White Collar Criminal Defense Attorney

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Systematic1
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White Collar Criminal Defense Attorney

Postby Systematic1 » Thu Apr 12, 2012 4:29 am

Just wondering if anyone could explain to me a little bit more about working as a white collar defense attorney. I realize if I decide to go this route that I'd mostly be working for scum of the earth type people, but something about that intrigues me. Oddly enough, most of the intrigue came after I started researching Enron, Madoff, Kozlowski, etc. I'm also addicted to American Greed.

I've spoken at length with an attorney who teaches at my school about his experience in white collar defense. He's always really negative about the whole thing when I bring it up. In fact, just yesterday he told me a story about a case he worked on a couple years ago where he defended a guy that bilked investors out of millions of dollars through a complex and elaborate scheme (hiding debt in shell companies, quite similar to what Fastow did at Enron actually.) While he was telling me the story he kept bitching and moaning about having to defend such a shady character, but at the same time, I was fascinated by the intricacies and it really seems like something I could see my self leaning towards in law school.

Right now I'm majoring in business law minoring in economics and due to graduate in December. Are there any schools recognized as having particularly good white collar crime programs (particularly any t14's)? Are job opportunities good? How's the pay (I assume it would be markedly lower than IP or corporate law)? What's the lifestyle like? Are job prospects better for those who work in the gov prosecuting white collar crime first, or are they the same if you go straight to defense (I'd actually be pretty interested in either)? Anything I should know about this line of work?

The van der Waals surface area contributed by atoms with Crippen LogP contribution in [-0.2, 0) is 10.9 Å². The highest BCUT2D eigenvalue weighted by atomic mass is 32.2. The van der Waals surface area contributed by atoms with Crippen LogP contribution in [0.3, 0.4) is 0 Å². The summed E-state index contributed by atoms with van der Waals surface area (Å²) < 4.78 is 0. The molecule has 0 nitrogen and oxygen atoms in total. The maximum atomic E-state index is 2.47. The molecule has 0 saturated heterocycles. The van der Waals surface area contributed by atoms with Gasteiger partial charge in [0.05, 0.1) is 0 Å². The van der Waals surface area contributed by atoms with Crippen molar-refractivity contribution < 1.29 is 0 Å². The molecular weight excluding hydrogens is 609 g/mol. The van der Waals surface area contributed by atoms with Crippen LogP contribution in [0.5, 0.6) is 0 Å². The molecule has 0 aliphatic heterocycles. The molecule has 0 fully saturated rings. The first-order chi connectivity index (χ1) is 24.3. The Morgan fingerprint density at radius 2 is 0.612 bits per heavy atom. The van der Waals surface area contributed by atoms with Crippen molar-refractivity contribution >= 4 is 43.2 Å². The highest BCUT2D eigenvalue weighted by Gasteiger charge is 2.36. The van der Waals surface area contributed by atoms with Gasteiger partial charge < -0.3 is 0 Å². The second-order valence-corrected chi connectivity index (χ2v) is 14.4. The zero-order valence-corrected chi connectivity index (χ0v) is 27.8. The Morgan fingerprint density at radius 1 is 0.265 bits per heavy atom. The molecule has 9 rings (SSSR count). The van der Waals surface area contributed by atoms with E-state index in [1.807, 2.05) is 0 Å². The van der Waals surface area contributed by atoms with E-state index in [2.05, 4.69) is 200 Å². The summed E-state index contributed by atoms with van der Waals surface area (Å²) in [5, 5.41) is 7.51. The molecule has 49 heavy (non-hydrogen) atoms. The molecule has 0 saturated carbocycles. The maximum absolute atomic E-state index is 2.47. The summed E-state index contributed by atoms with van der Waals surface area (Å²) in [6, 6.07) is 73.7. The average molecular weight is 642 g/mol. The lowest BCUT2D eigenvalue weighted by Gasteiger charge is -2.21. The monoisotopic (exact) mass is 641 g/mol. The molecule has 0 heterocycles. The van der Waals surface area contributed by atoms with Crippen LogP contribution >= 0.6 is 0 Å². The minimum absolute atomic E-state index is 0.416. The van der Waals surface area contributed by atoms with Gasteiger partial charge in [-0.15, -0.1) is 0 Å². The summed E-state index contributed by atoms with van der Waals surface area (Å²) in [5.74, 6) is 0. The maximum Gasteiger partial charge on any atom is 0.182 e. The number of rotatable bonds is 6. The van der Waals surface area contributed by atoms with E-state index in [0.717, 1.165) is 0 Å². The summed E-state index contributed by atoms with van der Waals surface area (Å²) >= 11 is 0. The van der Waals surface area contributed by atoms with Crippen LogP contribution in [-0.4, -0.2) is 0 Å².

rad lulz
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Re: White Collar Criminal Defense Attorney

Postby rad lulz » Thu Apr 12, 2012 4:55 am

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Last edited by rad lulz on Mon Apr 22, 2013 11:46 am, edited 1 time in total.

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dingbat
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Re: White Collar Criminal Defense Attorney

Postby dingbat » Thu Apr 12, 2012 9:22 am

rad lulz wrote:1. There are no programs, at least none that translate to increased job prospects
2. There aren't that many jobs. It's a fairly niche practice.
3. If you work at a large firm (large firms handle a lot of the big financial shit), you'll get paid market like everyone else in your class year. If you work at a boutique, compensation varies, but there's not a lot of info available about those. Some solo duders in solo practice or small firms do some white collar work. Again, hard to say what the compensation is.
4. You're gonna have to be more specific than "lifestyle." I will say you're never going to trial though. Like ever. If your white collar case goes to trial, you did something wrong.